How do you write a book review about a classic like Gone with the Wind? It seemed daunting – the summary alone encompasses 1,000+ pages of plot. I was tempted to “think about it tomorrow,” as Scarlett O’Hara would say, but decided I had to gush about it while it was freshest in my mind.
It’s difficult to encapsulate this book in a few sentences. It’s a story of peace and war, love and loss, hope and despair. More than that, it presents a chronological look at a time filled with uncertainty in America – the Civil War and Reconstruction – while also depicting the moral and psychological growth of its characters as they undergo dramatic changes to their way of life. Read this book first and foremost because it is a classic deserving of its awards and praise, but also check it out if you enjoy immersing yourself in other periods of history. Margaret Mitchell paints a vivid picture of life in the South, from belles and beaux to Yankees and Confederates and everything in between.
The story centers around the infamous protagonist, Scarlett O’Hara, chronicling her journey from a spoiled 16-year-old Southern belle in 1861 to a weathered yet determined grown woman in 1873. Of course, the significance of these years goes far beyond Scarlett’s life. Much of the book is devoted to intricate details of the South during the Civil War, from mere talk amongst townspeople to the brutality of battle when the fight reaches their own backyards. There is bloodshed and lives lost for the Cause – a way of life that Southerners (particularly in Georgia, where the story is set) held onto with a determination they were ready and willing to die for. Margaret Mitchell also does a thorough job of showcasing what life was like on the plantations before the war broke out, from barbecues and balls to the dynamic between the families and their slaves.
Beyond the war, there is rebuilding and Reconstruction. It was interesting to think about what I learned in high school textbooks versus what Margaret Mitchell writes about the South during the period – how the Yankees were viewed, the deceptive practices of Carpetbaggers and the hatred of Scalawags. These terms didn’t really present their full impact until I was reading them from Scarlett’s point of view, as well from the perspective of the other Georgia residents.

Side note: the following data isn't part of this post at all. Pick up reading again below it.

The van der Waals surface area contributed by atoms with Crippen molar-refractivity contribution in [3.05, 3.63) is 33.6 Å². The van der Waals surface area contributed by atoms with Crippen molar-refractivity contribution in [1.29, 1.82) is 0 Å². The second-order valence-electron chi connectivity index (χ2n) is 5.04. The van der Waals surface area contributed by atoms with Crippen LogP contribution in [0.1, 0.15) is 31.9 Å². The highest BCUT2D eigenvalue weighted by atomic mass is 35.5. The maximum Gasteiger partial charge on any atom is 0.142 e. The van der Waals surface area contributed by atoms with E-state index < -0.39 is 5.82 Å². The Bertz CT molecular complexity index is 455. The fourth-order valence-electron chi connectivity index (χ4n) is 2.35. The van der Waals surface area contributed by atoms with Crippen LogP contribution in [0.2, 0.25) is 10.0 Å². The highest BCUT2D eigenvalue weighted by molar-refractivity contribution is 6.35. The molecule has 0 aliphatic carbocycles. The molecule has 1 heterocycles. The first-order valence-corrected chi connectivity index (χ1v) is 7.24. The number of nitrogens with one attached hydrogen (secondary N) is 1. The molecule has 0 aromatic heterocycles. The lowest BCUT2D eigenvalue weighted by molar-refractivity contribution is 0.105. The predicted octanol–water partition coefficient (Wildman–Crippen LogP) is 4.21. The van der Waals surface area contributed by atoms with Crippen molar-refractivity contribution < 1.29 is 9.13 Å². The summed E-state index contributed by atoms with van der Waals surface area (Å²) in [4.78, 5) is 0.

Through it all, there is a pulse of romance. The opening line of the novel may be, “Scarlett O’Hara was not beautiful,” but as Mitchell goes onto explain, men seldom realized it. She possesses an undeniable charm that leaves most men putty in her hands. But charming though she may be, she is not always willing to conform to the standards of a “great lady” in her day. She can be coarse, brutally honest and, as you’ll see when the plot unfolds, far too smart for her own good (and I say that with sarcasm, imitating the thoughts of the people of her day). When Scarlett meets Rhett Butler, things really start to get interesting.
I could go on and on, but I’ll let you get to reading already! What I admired most about Margaret Mitchell – other than her story – was the way she developed the characters. Each one is so full of life and personality that you come to appreciate them regardless of whether you would think and act the same way they do. They share commonalities but can also be irreconcilably different. Are you a Scarlett or a Melanie? An Ashley or a Rhett? These are questions you may find yourself smiling about as you work your way through those 1,000 pages. And they are worth it.
Big thanks to my sister-in-law Cara for providing me with the motivation I needed to finally complete this epic – yes, epic – book. She had a feeling I would enjoy it, and I truly did. I’m looking forward to watching the movie, too. It’s already in the plans for this weekend!
Have you read Gone with the Wind (or seen the movie)? If so, what did you think?